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In deciding when and how to equip a fleet of transport category aircraft to operate efficiently in 21st century airspace, it’s tempting to put on blinders that extend no further than your airline’s operational area. But airspace transcends borders, so any transition plan should include international factors.
In March, Amsterdam will host two important convocations, ATC Global 2011, March 8-10,2011, and the second annual Global ATM Operations Conference, held March 10-11 by CANSO, the Civil Air Navigation Services Organisation. Perusing the rosters of worldwide participants, exhibitors, and workshop topics, it is clear that we fly the same airplanes, use the same equipment, and face the same operational changes that are transforming air traffic management.
Rapidly reaching the end of its service life, the 2oth century technology of ground-based navigation and radar surveillance does not have the resolution needed to safely accommodate the world’s growing demand for capacity. Two programs are leading the transition to the 21st century’s collaborative satellite-based system. Ultimately, aircraft will report their 4D trajectory (3D + time) to the ATM network, increasing safety, efficiency, and capacity while mitigating economic and environmental factors.
In the United States, the FAA is implementing the Next Generation Air Transportation System, NextGen, and across the Atlantic Eurocontrol is doing the same with the Single European Sky ATM (Air Traffic Management) Research, SESAR. In addition, SESAR is melding the air traffic services (ATS) of its 39 European Union members into a unified operation that will deliver seamless service.
“Future operations, based on the SESAR three core principles of time, trajectory and performance, will transition aviation into a new frontier where efficiency, cost-effectiveness, safety and capacity are all enhanced,” wrote Eurocontrol Director General David McMillan in the Winter 2010 Skyway. “However, this vision can only be achieved through improved and interoperable CNS systems arrived at through common standards and specifications applied throughout Europe and eventually worldwide. This is a huge task involving all players within the aviation community and beyond.”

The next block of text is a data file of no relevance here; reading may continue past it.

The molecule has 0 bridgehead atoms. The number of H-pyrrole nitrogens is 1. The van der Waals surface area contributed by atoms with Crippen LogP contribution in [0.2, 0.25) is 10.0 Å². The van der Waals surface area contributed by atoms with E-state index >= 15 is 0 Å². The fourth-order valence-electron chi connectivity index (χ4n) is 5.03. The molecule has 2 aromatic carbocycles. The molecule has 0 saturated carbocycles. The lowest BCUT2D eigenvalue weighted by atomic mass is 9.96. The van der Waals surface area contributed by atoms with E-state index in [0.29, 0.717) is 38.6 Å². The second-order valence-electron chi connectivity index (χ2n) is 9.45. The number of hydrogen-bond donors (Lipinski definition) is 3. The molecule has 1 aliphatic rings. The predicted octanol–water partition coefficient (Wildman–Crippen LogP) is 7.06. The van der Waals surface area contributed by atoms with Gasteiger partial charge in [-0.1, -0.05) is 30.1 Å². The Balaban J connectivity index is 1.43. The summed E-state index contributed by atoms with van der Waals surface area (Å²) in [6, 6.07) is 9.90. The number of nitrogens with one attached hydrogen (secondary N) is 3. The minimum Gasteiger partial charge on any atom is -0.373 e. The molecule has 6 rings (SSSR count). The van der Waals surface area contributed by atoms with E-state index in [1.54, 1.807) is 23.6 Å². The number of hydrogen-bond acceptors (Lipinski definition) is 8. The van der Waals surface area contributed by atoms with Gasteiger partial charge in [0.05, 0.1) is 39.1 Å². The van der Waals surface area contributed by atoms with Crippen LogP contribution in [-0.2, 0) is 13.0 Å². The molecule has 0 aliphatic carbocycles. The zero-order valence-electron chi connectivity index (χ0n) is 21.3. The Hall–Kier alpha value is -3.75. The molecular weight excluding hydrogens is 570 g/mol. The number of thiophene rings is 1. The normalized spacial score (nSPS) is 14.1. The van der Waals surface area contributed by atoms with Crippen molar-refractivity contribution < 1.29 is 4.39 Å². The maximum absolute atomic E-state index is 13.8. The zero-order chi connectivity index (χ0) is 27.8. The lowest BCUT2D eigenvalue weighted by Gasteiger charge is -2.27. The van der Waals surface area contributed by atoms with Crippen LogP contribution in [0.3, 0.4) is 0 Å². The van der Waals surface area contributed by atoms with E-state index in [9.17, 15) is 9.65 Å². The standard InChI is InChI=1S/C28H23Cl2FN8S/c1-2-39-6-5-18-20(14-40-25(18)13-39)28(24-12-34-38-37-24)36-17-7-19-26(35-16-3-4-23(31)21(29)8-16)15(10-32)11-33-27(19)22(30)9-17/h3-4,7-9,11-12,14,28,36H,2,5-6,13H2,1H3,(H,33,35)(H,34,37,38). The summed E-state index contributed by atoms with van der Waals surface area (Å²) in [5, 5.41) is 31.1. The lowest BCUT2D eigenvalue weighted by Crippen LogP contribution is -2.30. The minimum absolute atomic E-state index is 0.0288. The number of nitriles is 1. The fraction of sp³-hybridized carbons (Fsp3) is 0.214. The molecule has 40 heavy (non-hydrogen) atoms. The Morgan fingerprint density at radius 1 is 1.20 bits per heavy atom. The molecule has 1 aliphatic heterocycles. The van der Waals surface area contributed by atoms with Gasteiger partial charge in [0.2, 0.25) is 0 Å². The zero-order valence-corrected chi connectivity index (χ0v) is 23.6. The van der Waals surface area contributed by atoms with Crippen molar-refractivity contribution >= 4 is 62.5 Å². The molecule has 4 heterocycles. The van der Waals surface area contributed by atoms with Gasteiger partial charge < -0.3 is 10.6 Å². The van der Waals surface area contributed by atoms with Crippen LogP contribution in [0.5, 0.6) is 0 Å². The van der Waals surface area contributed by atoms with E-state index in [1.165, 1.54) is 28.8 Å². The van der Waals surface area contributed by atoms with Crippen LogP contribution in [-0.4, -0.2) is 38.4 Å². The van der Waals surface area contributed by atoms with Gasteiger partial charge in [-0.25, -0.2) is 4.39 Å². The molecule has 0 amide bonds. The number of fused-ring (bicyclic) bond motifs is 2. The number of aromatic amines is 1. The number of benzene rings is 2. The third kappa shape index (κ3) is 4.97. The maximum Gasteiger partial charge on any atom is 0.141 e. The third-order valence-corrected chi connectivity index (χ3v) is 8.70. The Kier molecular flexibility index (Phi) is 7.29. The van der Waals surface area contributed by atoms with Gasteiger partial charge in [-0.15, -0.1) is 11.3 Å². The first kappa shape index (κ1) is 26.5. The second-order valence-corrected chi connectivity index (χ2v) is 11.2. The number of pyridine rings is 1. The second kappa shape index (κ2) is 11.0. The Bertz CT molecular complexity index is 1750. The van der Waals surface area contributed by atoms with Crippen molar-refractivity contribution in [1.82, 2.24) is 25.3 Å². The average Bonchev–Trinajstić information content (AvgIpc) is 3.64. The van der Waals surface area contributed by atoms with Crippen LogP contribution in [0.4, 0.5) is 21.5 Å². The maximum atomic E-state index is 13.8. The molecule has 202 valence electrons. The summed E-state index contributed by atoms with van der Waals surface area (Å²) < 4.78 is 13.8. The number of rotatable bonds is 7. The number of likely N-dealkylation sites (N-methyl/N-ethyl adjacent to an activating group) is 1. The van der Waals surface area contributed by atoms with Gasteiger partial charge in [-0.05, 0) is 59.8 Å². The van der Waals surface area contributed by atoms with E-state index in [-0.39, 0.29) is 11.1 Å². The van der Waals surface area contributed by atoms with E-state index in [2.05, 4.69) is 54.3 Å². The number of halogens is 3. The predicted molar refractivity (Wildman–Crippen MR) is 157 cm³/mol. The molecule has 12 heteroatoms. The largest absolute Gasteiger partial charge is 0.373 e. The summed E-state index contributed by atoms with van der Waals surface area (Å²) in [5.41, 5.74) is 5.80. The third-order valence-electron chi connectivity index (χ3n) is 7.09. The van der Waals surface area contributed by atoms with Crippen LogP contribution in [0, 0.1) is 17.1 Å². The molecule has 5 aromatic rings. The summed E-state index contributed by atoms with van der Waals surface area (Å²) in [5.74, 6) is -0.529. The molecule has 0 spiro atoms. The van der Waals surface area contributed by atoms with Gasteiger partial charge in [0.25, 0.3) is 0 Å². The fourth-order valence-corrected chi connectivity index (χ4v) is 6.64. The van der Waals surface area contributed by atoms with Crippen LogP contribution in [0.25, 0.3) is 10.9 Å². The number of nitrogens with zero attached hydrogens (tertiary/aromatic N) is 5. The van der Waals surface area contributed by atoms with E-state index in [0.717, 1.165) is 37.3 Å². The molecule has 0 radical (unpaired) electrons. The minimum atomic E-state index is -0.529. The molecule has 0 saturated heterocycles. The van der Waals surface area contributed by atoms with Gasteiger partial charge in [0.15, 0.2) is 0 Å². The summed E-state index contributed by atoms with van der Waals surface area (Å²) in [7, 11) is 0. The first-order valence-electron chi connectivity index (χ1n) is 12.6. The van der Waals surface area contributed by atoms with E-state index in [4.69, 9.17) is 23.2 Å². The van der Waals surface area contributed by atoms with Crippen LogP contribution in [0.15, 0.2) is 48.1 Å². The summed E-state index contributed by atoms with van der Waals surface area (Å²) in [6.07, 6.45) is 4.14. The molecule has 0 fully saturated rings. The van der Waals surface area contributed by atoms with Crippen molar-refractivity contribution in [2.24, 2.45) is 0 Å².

Under any name, 21st century ATM must provide seamless operation worldwide. To ensure technical, equipment, and operational harmony, the FAA and Eurocontrol are working together and under applicable umbrellas of the ICAO, the International Civil Aviation Organization, and CANSO, the Civil Air Navigation Services Organisation.
Sister initiatives, NextGen and SESAR are multi-phase efforts built on required navigational performance (RNP) and ADS-B, what separates them most is terminology (Europe’s “WAAS” is called EGNOS, European Geostationary Navigation Overlay Service) and timelines.
SESAR has three phases: Definition, which developed the master plan, ran from 2005 to 2008. Development, 2008 to 2016, produces the new technology defined by the master plan. And Deployment, 2014 to 2020, is the large scale production and implementation of the new ATM infrastructure.
The European ATM Master Plan has three Implementation Packages. IP1 covers systems ready for deployment now with ATM initial operational capability set for 2012. IP2 covers mid-term deployment of ATM services between 2013 to 2019. And IP3 addresses long-term programs that start deploying in 2020.
SESAR requires ATC datalink communications for all new aircraft delivered after January 1, 2011, and all aircraft operating in Europe will need the system by 2015. A Eurocontrol NPRM will require all aircraft to be equipped with ADS-B Out by 2015, with an exemption for those that weigh less than 12,500 pounds and cruise at slower than 250 knots. Described as a stepping stone to ADS-B In, the NPRM does not require WAAS/EGNOS and specifies less stringent GPS performance.
NextGen is phasing in ADS-B now, with full ground-station coverage planned for 2013. The FAA is encouraging airlines to take advantage of the system now (See NextGen Update: Time & Money) , it does not mandate the equipment until 2020.
SESAR and NextGen are also taking different routes to RNAV. Europe has been flying to RNAV-5 and RNAV-3 (mile separation) standards since 1998. The US is just now starting to phase it in (See Now is the Time to Invest in NextGen RNP), the FAA is way ahead of Europe in establishing precision GPS/LPV approaches at airports nationwide.
Regardless the route taken, operators and air traffic services will ultimately fly in harmonious 21st century airspace. Just as NextGen/SESAR gives operators options on the best trajectory to their destinations, ASIG can provide the guidance and services that will give international operators these capabilities.
Until next time, stay 5x5, mission ready, and Wired!